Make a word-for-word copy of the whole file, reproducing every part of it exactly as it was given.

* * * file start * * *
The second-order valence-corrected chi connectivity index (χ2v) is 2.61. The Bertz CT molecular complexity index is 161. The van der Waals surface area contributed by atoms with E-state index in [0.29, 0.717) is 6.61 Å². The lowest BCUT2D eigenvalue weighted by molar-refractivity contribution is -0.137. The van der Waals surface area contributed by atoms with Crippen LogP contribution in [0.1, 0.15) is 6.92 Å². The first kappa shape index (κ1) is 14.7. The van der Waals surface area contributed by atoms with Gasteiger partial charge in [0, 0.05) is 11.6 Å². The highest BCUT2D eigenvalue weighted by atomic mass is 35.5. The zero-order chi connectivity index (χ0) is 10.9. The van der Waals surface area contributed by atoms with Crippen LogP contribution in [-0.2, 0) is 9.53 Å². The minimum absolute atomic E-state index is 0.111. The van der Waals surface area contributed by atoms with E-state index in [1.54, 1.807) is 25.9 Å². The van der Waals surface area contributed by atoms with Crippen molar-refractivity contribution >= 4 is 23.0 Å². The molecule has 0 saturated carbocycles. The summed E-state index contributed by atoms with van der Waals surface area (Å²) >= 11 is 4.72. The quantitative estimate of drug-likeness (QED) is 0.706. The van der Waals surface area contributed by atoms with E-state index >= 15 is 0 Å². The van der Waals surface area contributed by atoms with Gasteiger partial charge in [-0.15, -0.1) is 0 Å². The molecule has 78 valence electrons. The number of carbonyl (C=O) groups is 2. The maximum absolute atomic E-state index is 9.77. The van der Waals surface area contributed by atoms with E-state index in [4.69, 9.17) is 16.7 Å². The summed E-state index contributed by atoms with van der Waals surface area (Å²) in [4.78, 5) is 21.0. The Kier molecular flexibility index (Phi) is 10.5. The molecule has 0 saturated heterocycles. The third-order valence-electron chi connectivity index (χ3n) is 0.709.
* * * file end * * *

The second-order valence-corrected chi connectivity index (χ2v) is 2.61. The Bertz CT molecular complexity index is 161. The van der Waals surface area contributed by atoms with E-state index in [0.29, 0.717) is 6.61 Å². The lowest BCUT2D eigenvalue weighted by molar-refractivity contribution is -0.137. The van der Waals surface area contributed by atoms with Crippen LogP contribution in [0.1, 0.15) is 6.92 Å². The first kappa shape index (κ1) is 14.7. The van der Waals surface area contributed by atoms with Gasteiger partial charge in [0, 0.05) is 11.6 Å². The highest BCUT2D eigenvalue weighted by atomic mass is 35.5. The zero-order chi connectivity index (χ0) is 10.9. The van der Waals surface area contributed by atoms with Crippen LogP contribution in [-0.2, 0) is 9.53 Å². The minimum absolute atomic E-state index is 0.111. The van der Waals surface area contributed by atoms with E-state index in [1.54, 1.807) is 25.9 Å². The van der Waals surface area contributed by atoms with Crippen molar-refractivity contribution >= 4 is 23.0 Å². The molecule has 0 saturated carbocycles. The summed E-state index contributed by atoms with van der Waals surface area (Å²) >= 11 is 4.72. The quantitative estimate of drug-likeness (QED) is 0.706. The van der Waals surface area contributed by atoms with E-state index >= 15 is 0 Å². The van der Waals surface area contributed by atoms with Gasteiger partial charge in [-0.15, -0.1) is 0 Å². The molecule has 78 valence electrons. The number of carbonyl (C=O) groups is 2. The maximum absolute atomic E-state index is 9.77. The van der Waals surface area contributed by atoms with E-state index in [4.69, 9.17) is 16.7 Å². The summed E-state index contributed by atoms with van der Waals surface area (Å²) in [4.78, 5) is 21.0. The Kier molecular flexibility index (Phi) is 10.5. The molecule has 0 saturated heterocycles. The third-order valence-electron chi connectivity index (χ3n) is 0.709.